Metra says goodbye to the last of the IC Highliners

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Metra executives and employees pose for pictures outside of the last train of Illinois Central-vintage Highlighners to operate in revenue service on the Metra Electric district on Friday.
Bob Johnston
CHICAGO — When old equipment makes its last revenue run, there is often no fanfare. But in Chicago, on Friday, Metra officials made sure to “say goodbye to old friends” as the last of 166 electric multiple unit “Highliners” rolled down to the end of the line at University Park.

The first 130 Highliners were built by St. Louis Car Company and debuted on May 31, 1971, eventually replacing an Illinois Central heavyweight fleet of 140 motors and 140 trailers dating from the 1926 electrification of the line.

Although Metra would inherit bi-levels from commuter railroads on its other routes, these Highliners were the first electrics to have air conditioning. The Chicago South Suburban Mass Transit District had purchased the cars for $40 million, with two-thirds of the cost paid for with a federal transit grant, and leased them back to the IC.

Chicago’s Regional Transit Authority took over in the late 1970s and bought another 36 Highliners from Bombardier for $28 million in 1978-1979. Metra, as the commuter rail division of the authority, took over operations from the IC in 1987.

Once $585 million of state bond financing became available in 2010, Metra placed an order with Nippon Sharyo for 160 cars. The first of these arrived in 2012 and have continued to replace the 1970s-era fleet, with the last of the originals making their final run on Feb. 12.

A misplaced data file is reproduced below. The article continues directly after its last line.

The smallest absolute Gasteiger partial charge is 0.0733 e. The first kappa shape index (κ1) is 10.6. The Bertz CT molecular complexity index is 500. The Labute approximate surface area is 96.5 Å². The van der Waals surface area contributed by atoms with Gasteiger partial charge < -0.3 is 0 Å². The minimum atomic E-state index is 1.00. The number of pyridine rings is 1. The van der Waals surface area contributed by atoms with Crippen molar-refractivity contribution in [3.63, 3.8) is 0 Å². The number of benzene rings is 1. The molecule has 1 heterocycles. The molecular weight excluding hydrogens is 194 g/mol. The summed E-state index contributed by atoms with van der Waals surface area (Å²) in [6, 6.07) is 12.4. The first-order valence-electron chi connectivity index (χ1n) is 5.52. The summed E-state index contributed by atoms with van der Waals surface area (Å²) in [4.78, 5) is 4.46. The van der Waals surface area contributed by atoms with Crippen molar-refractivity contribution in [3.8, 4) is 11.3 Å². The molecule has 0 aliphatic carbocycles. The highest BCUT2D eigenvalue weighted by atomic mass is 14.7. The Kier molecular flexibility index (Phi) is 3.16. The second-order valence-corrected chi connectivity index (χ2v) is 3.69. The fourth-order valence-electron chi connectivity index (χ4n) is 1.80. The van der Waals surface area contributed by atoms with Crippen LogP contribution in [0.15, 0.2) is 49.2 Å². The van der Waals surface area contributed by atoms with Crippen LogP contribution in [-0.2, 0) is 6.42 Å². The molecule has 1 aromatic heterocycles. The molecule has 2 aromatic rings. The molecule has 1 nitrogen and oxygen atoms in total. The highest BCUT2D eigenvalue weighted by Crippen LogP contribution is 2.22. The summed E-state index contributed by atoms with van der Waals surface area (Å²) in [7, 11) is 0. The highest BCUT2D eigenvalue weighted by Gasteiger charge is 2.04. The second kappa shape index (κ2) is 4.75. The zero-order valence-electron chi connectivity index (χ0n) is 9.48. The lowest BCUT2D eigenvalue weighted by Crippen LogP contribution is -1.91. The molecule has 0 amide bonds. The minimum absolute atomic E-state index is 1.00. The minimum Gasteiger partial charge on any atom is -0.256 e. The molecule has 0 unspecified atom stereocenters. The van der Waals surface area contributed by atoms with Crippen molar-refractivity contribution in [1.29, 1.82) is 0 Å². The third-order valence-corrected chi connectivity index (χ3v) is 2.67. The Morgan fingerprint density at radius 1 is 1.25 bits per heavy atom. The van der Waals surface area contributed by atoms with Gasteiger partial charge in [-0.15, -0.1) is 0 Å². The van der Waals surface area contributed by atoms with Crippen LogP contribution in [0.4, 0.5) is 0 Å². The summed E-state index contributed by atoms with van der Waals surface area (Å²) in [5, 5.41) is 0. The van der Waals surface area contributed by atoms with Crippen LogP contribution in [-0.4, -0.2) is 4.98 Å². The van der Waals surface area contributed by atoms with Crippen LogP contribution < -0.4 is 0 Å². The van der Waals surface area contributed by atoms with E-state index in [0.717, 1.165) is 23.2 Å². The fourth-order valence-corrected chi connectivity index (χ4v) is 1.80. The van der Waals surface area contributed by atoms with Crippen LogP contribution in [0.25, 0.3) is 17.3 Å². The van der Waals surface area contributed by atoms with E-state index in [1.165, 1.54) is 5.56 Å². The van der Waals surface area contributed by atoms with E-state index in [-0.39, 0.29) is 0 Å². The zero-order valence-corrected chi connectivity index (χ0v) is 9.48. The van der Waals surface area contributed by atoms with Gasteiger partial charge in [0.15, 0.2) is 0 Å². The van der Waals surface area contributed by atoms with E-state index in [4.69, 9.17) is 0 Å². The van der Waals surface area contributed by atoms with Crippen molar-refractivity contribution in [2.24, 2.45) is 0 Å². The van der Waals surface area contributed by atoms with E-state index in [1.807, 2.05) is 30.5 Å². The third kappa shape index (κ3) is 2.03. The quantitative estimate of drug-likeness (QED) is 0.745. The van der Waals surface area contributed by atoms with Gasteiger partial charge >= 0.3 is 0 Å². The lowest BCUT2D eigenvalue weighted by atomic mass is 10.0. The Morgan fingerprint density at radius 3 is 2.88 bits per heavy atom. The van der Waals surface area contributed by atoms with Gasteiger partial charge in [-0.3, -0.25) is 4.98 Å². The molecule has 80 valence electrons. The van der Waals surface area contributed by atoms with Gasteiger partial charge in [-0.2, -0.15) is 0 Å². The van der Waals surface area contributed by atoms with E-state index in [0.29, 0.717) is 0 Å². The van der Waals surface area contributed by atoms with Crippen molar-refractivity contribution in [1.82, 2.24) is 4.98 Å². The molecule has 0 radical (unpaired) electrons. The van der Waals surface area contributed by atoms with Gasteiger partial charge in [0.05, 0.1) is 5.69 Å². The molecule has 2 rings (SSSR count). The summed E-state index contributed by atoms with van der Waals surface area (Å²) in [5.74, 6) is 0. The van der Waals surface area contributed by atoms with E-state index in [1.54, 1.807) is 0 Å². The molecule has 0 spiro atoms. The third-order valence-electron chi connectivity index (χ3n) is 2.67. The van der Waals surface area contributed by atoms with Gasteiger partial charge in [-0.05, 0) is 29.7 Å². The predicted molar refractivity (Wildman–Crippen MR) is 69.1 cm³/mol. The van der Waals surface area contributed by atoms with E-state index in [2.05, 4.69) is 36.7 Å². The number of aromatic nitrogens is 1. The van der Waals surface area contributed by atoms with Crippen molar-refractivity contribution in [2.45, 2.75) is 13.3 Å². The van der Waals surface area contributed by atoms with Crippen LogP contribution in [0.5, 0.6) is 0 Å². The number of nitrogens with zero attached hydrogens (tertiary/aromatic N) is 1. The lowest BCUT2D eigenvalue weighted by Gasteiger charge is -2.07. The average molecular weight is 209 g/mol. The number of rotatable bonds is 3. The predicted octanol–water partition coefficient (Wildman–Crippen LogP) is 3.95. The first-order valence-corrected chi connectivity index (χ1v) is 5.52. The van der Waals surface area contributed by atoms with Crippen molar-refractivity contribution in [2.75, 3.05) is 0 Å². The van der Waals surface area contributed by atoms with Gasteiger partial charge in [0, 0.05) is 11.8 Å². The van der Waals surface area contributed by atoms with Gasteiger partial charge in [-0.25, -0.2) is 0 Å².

“About 20 are going to museums — I’ll have to check,” Metra Executive Director Don Orseno tells Trains News Wire aboard southbound train 113, “but we have to scrap the rest because we have no place to put them.”

Metra board member Norm Carlson says that the old and new Highliner fleets comprise two of four generations of rolling stock on the line, which began operating four round-trips per day between Chicago and Hyde Park with steam power in 1856.

“The 1970s cars have become harder and more expensive to maintain, and they don’t have bathrooms or the at-seat electrical outlets our passengers want today,” says Carlson. He points out that the route now has the youngest commuter rail fleet in the country, with the oldest cars being 12 years old.
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